As Westport Rivers works to bring in what looks to be a first-rate grape crop, the vineyard has another reason to celebrate.
One of its wines has won Best in Class and a gold medal, two others took silver and a third bronze in an international wine competition.
Cinco Caes, a white wine blended from five types of grapes, was judged tops by the International Wine Channel TV Awards.
It’s a prestigious honor, says the vineyard’s Bill Russell, and especially welcome since it suggests that the appeal of Westport wines spans generations.
“This competition has younger judges (wine buyers, celebrity chefs, wine media and others) and tends to represent a younger audience — people in their 20s and 30s,” Mr. Russell said. “Not the old fogies of the industry. It’s pretty exciting for us … and shows once again that this region really does produce some of the world’s best and most interesting wines.”
If the wine is interesting, so is the Portuguese name — Cinco Cães — Five Dogs.
Mr. Russell said that back in 2011 while they were contemplating the grape blend for this next wine, he happened to be dog-less for the first time in awhile.
“I had five dogs at one point but in 2011 I had lost the last of my pack.” Four of those dogs had been labs of one sort or another, the fourth was an Azorean cattle dog “who kept the pack together.”
“Five orphaned wines for five whining dogs … the coincidence didn’t escape our winemaker.”
The Portuguese name came naturally too. There was that Azorean cattle dog, and “growing up in Dighton and Westport, in this area I have been steeped in Portuguese my whole life.” It’s a “tip of the hat to the Portuguese influence on the South Coast.”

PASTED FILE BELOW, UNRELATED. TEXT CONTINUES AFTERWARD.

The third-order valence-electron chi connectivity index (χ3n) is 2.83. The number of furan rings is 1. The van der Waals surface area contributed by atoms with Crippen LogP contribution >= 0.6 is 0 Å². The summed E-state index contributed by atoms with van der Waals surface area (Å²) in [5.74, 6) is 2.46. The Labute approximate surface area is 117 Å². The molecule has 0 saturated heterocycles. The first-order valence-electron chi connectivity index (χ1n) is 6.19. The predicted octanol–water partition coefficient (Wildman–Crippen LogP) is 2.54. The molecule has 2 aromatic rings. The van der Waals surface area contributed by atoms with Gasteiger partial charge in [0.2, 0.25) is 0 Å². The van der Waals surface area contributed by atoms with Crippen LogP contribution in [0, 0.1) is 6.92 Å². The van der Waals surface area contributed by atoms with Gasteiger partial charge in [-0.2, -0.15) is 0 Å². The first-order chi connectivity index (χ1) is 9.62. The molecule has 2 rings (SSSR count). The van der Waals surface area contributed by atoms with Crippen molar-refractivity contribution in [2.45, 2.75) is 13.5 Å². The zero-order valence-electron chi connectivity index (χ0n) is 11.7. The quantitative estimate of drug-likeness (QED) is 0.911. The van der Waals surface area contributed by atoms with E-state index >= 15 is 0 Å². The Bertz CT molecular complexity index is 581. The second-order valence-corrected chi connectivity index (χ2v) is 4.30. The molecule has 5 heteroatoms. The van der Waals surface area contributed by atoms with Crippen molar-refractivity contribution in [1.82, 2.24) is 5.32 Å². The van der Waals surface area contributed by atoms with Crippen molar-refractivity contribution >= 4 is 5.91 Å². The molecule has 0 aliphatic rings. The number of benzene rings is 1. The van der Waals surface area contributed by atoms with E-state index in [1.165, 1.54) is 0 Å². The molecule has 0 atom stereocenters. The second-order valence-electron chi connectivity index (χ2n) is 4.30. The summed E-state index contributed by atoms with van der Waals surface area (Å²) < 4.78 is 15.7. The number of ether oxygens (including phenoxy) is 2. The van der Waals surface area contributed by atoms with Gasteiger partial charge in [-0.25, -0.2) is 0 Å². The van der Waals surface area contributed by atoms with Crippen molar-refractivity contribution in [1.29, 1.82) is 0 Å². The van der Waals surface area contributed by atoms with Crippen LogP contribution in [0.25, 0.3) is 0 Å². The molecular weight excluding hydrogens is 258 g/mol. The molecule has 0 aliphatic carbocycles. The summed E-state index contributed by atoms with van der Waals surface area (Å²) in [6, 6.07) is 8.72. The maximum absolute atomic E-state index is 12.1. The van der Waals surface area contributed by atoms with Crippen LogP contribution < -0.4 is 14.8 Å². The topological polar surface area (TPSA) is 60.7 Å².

The name, he adds, has a good ring to it, after a bit of practice with the pronunciation of Cães.
“The 2011 vintage presented an opportunity to blend five varietals that we don’t normally blend: rkatsiteli, pinot gris, gruner veltliner, muscat and chardonnay.”
One grape brings a hint of lemon and lime — citrus, “bright, crisp,” he said. Others offer an aroma of strawberry, a touch of pepper and spice, grapefruit and even fresh-cut grass.
“We think they work well together, a nice fresh taste,” and customers seem to agree. They made 500 cases of it and the wine is a best seller for the vineyard.
That’s a good thing, he said, because “a lot rides on those decisions. They’ve got to get you through the next 12 months.”
The other competition winners were some of the vineyard’s more traditional offerings.
Taking silver medals were the Blanc de Noirs and RJR Brut Cuvee, while the Blanc De Blancs won a bronze medal.
The awards arrive as the vineyard has begun bringing in the grapes that will create the next wines and results so far are promising.
“People always say, ‘all that rain you had back early in the summer must really have hurt you.’ But what really matters is the weather now — August, September.”
And “September has been gorgeous … cool nights, sunny mild days, just perfect. You could;’t find a better September.”
The pinot gris grapes are “just beautiful,” and the chardonnay have a “really good aroma.”
And unlike most late summer/early autumns — “We haven’t been looking over our shoulders to the south for some tropical visitor to mess things up — fingers crossed.”
The harvest will likely continue through mid-October to as late as early November, “depending, as always, on the weather.”